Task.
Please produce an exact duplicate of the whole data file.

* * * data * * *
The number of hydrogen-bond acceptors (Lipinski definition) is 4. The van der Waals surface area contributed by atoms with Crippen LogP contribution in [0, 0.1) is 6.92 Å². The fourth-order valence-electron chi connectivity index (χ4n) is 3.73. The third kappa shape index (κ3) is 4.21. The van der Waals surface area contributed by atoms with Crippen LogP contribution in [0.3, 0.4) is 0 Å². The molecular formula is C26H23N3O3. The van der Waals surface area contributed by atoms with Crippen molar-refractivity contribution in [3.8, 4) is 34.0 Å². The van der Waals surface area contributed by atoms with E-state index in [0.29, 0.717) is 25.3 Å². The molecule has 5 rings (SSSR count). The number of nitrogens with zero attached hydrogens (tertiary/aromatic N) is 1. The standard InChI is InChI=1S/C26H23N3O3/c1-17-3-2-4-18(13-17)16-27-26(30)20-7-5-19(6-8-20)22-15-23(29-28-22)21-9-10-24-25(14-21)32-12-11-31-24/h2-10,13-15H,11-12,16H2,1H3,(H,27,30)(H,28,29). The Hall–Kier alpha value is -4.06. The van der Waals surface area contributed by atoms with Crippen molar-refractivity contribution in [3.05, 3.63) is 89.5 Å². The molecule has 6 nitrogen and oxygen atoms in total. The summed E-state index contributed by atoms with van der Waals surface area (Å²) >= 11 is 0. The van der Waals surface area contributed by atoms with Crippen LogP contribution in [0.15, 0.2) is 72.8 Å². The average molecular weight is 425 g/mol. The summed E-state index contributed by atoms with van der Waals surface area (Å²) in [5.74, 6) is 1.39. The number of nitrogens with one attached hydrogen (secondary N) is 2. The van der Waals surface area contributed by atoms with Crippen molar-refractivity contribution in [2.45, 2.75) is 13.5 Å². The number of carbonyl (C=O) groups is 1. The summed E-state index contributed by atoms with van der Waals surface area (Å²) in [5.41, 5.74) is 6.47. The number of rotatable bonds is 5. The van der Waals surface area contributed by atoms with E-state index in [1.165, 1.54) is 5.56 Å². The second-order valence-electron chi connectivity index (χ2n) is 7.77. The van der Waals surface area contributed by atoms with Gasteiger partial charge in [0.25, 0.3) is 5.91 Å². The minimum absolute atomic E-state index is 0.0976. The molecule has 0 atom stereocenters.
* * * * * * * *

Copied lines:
The number of hydrogen-bond acceptors (Lipinski definition) is 4. The van der Waals surface area contributed by atoms with Crippen LogP contribution in [0, 0.1) is 6.92 Å². The fourth-order valence-electron chi connectivity index (χ4n) is 3.73. The third kappa shape index (κ3) is 4.21. The van der Waals surface area contributed by atoms with Crippen LogP contribution in [0.3, 0.4) is 0 Å². The molecular formula is C26H23N3O3. The van der Waals surface area contributed by atoms with Crippen molar-refractivity contribution in [3.8, 4) is 34.0 Å². The van der Waals surface area contributed by atoms with E-state index in [0.29, 0.717) is 25.3 Å². The molecule has 5 rings (SSSR count). The number of nitrogens with zero attached hydrogens (tertiary/aromatic N) is 1. The standard InChI is InChI=1S/C26H23N3O3/c1-17-3-2-4-18(13-17)16-27-26(30)20-7-5-19(6-8-20)22-15-23(29-28-22)21-9-10-24-25(14-21)32-12-11-31-24/h2-10,13-15H,11-12,16H2,1H3,(H,27,30)(H,28,29). The Hall–Kier alpha value is -4.06. The van der Waals surface area contributed by atoms with Crippen molar-refractivity contribution in [3.05, 3.63) is 89.5 Å². The molecule has 6 nitrogen and oxygen atoms in total. The summed E-state index contributed by atoms with van der Waals surface area (Å²) >= 11 is 0. The van der Waals surface area contributed by atoms with Crippen LogP contribution in [0.15, 0.2) is 72.8 Å². The average molecular weight is 425 g/mol. The summed E-state index contributed by atoms with van der Waals surface area (Å²) in [5.74, 6) is 1.39. The number of nitrogens with one attached hydrogen (secondary N) is 2. The van der Waals surface area contributed by atoms with Crippen molar-refractivity contribution in [2.45, 2.75) is 13.5 Å². The number of carbonyl (C=O) groups is 1. The summed E-state index contributed by atoms with van der Waals surface area (Å²) in [5.41, 5.74) is 6.47. The number of rotatable bonds is 5. The van der Waals surface area contributed by atoms with E-state index in [1.165, 1.54) is 5.56 Å². The second-order valence-electron chi connectivity index (χ2n) is 7.77. The van der Waals surface area contributed by atoms with Gasteiger partial charge in [0.25, 0.3) is 5.91 Å². The minimum absolute atomic E-state index is 0.0976. The molecule has 0 atom stereocenters.